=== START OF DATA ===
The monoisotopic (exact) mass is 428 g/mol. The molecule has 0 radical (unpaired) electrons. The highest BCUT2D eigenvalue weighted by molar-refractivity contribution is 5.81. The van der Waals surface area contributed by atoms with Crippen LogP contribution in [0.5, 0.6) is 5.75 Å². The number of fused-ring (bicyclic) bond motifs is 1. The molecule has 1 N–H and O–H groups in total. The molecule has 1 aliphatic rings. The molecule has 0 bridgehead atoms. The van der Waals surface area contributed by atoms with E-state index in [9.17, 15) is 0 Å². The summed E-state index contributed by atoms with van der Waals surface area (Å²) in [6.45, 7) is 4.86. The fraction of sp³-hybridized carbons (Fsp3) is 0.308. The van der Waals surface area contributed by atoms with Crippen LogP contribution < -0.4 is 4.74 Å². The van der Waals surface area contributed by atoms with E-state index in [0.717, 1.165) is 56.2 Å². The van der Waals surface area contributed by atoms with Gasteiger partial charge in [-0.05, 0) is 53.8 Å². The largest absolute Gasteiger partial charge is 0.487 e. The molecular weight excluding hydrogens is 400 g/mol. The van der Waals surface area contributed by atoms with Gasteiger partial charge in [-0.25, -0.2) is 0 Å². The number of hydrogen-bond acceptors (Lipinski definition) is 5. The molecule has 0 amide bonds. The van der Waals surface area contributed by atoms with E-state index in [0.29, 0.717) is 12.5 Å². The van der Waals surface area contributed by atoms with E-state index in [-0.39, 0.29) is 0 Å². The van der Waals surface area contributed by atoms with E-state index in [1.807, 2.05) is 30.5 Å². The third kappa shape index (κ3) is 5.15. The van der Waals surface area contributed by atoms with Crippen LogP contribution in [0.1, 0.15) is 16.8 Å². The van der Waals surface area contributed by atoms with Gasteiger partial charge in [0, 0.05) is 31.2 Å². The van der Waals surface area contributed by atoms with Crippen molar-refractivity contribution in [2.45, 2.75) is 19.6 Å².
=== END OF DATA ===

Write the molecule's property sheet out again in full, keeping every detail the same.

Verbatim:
The monoisotopic (exact) mass is 428 g/mol. The molecule has 0 radical (unpaired) electrons. The highest BCUT2D eigenvalue weighted by molar-refractivity contribution is 5.81. The van der Waals surface area contributed by atoms with Crippen LogP contribution in [0.5, 0.6) is 5.75 Å². The number of fused-ring (bicyclic) bond motifs is 1. The molecule has 1 N–H and O–H groups in total. The molecule has 1 aliphatic rings. The molecule has 0 bridgehead atoms. The van der Waals surface area contributed by atoms with E-state index in [9.17, 15) is 0 Å². The summed E-state index contributed by atoms with van der Waals surface area (Å²) in [6.45, 7) is 4.86. The fraction of sp³-hybridized carbons (Fsp3) is 0.308. The van der Waals surface area contributed by atoms with Crippen LogP contribution < -0.4 is 4.74 Å². The van der Waals surface area contributed by atoms with E-state index in [0.717, 1.165) is 56.2 Å². The van der Waals surface area contributed by atoms with Gasteiger partial charge in [-0.05, 0) is 53.8 Å². The largest absolute Gasteiger partial charge is 0.487 e. The molecular weight excluding hydrogens is 400 g/mol. The van der Waals surface area contributed by atoms with Gasteiger partial charge in [-0.25, -0.2) is 0 Å². The number of hydrogen-bond acceptors (Lipinski definition) is 5. The molecule has 0 amide bonds. The van der Waals surface area contributed by atoms with E-state index in [0.29, 0.717) is 12.5 Å². The van der Waals surface area contributed by atoms with E-state index in [-0.39, 0.29) is 0 Å². The van der Waals surface area contributed by atoms with E-state index in [1.807, 2.05) is 30.5 Å². The third kappa shape index (κ3) is 5.15. The van der Waals surface area contributed by atoms with Crippen LogP contribution in [0.1, 0.15) is 16.8 Å². The van der Waals surface area contributed by atoms with Gasteiger partial charge in [0, 0.05) is 31.2 Å². The van der Waals surface area contributed by atoms with Crippen molar-refractivity contribution in [2.45, 2.75) is 19.6 Å².